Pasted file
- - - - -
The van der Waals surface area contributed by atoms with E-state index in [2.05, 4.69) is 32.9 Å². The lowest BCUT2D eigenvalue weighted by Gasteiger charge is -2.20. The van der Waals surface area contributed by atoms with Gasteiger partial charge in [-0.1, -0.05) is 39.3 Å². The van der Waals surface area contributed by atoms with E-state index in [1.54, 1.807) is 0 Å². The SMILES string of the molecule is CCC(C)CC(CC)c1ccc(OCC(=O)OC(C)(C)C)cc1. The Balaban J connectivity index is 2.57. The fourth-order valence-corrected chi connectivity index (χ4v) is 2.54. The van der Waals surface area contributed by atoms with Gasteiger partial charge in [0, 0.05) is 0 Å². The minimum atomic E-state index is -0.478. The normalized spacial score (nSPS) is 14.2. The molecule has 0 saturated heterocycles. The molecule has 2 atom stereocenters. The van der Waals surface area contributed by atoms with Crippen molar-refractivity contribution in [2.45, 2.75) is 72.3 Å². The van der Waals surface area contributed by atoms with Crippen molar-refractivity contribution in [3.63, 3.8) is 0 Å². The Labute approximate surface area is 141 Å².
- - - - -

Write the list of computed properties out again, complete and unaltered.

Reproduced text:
The van der Waals surface area contributed by atoms with E-state index in [2.05, 4.69) is 32.9 Å². The lowest BCUT2D eigenvalue weighted by Gasteiger charge is -2.20. The van der Waals surface area contributed by atoms with Gasteiger partial charge in [-0.1, -0.05) is 39.3 Å². The van der Waals surface area contributed by atoms with E-state index in [1.54, 1.807) is 0 Å². The SMILES string of the molecule is CCC(C)CC(CC)c1ccc(OCC(=O)OC(C)(C)C)cc1. The Balaban J connectivity index is 2.57. The fourth-order valence-corrected chi connectivity index (χ4v) is 2.54. The van der Waals surface area contributed by atoms with Gasteiger partial charge in [0, 0.05) is 0 Å². The minimum atomic E-state index is -0.478. The normalized spacial score (nSPS) is 14.2. The molecule has 0 saturated heterocycles. The molecule has 2 atom stereocenters. The van der Waals surface area contributed by atoms with Crippen molar-refractivity contribution in [2.45, 2.75) is 72.3 Å². The van der Waals surface area contributed by atoms with Crippen molar-refractivity contribution in [3.63, 3.8) is 0 Å². The Labute approximate surface area is 141 Å².